Considering the witnesses of those great servants, what right do we have to complain about the discomforts He creates for us to endure and grow within? He could rescue everybody in every uncomfortable circumstance, but He does not. Have we fully accepted that He may choose difficult things for us?

John W. Ritenbaugh
Fully Accepting God's Sovereignty (Part One)



Ephesians 1:11-14

At the time of the complete fulfillment of this redemption, "the earnest of our inheritance" will blossom into its entire fullness. What will we be heirs of? What will we inherit?

» The Spirit itself bears witness with our spirit that we are [present tense] children of God, and if children, then heirs—heirs of God and joint heirs with Christ, if indeed we suffer with Him, that we may also be glorified together. (Romans 8:16-17)

» And if you are Christ's, then you are [present tense] Abraham's seed, and heirs according to the promise. (Galatians 3:29)

» That having been justified [past tense] by His grace, we should become heirs according to the hope of eternal life. (Titus 3:7)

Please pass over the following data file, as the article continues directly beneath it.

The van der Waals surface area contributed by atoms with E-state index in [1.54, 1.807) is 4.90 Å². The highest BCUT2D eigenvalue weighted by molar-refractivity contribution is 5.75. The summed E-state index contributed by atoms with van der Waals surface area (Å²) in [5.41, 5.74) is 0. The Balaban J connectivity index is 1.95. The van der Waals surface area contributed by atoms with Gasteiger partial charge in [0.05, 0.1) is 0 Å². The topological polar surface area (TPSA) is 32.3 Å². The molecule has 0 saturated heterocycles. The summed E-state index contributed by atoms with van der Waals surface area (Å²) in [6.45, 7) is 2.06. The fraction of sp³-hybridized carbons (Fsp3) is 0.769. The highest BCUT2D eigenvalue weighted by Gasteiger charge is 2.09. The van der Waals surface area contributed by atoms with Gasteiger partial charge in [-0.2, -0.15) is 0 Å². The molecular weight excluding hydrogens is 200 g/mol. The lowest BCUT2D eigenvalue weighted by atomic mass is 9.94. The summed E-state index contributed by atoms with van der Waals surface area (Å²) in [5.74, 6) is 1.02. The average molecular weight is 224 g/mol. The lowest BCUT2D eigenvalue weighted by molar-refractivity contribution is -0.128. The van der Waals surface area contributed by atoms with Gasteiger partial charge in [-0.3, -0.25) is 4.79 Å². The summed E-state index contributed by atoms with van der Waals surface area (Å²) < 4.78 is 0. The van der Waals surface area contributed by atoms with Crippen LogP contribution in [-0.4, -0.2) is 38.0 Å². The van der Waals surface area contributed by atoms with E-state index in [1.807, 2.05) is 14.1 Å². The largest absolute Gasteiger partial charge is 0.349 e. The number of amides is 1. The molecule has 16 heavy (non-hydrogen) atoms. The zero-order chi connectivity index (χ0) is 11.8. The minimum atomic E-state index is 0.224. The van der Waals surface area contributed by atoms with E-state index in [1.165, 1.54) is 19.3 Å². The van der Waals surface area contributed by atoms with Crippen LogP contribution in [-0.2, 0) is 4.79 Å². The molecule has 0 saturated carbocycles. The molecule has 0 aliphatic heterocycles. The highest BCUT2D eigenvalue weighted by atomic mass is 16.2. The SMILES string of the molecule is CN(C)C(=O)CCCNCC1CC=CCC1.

» Are [angels] not all ministering spirits sent forth to minister for those who will inherit salvation? (Hebrews 1:14)

The English words "will inherit," as translated here in Hebrews 1:14 from the Greek verb méllontas, make it sound as if it is in the future tense. Grammatically, however, it is actually "active present" tense in the Greek, and therefore it might be better rendered as "those who are inheriting salvation." Nevertheless, even with human inheritances, the entirety of the inheritance does not come immediately upon an individual becoming an heir, as the actual receipt of its benefits comes later (Hebrews 9:16).

Being heirs of God and joint heirs with Christ, the total inheritance has not yet been totally given to us. So far, we have received just an earnest—a down payment—of the fullness of His Holy Spirit and the fullness of the associated blessings that we will receive in the future. Further, we have God's unbreakable promise that we will receive our full inheritance when the time comes: "Thus God, determining to show more abundantly to the heirs of promise the immutability of His counsel, confirmed it by an oath" (Hebrews 6:17).

Again, what exactly is the inheritance? What is promised to us? The apostle James makes it clear: "Listen, my beloved brethren: Has God not chosen the poor of this world to be rich in faith and heirs of the kingdom which He promised to those who love Him?" (James 2:5). As well as being an indescribable inheritance, God's Kingdom is also a firm promise to us from God. He does not break His promises!

Staff
Thy Kingdom Come! (Part One)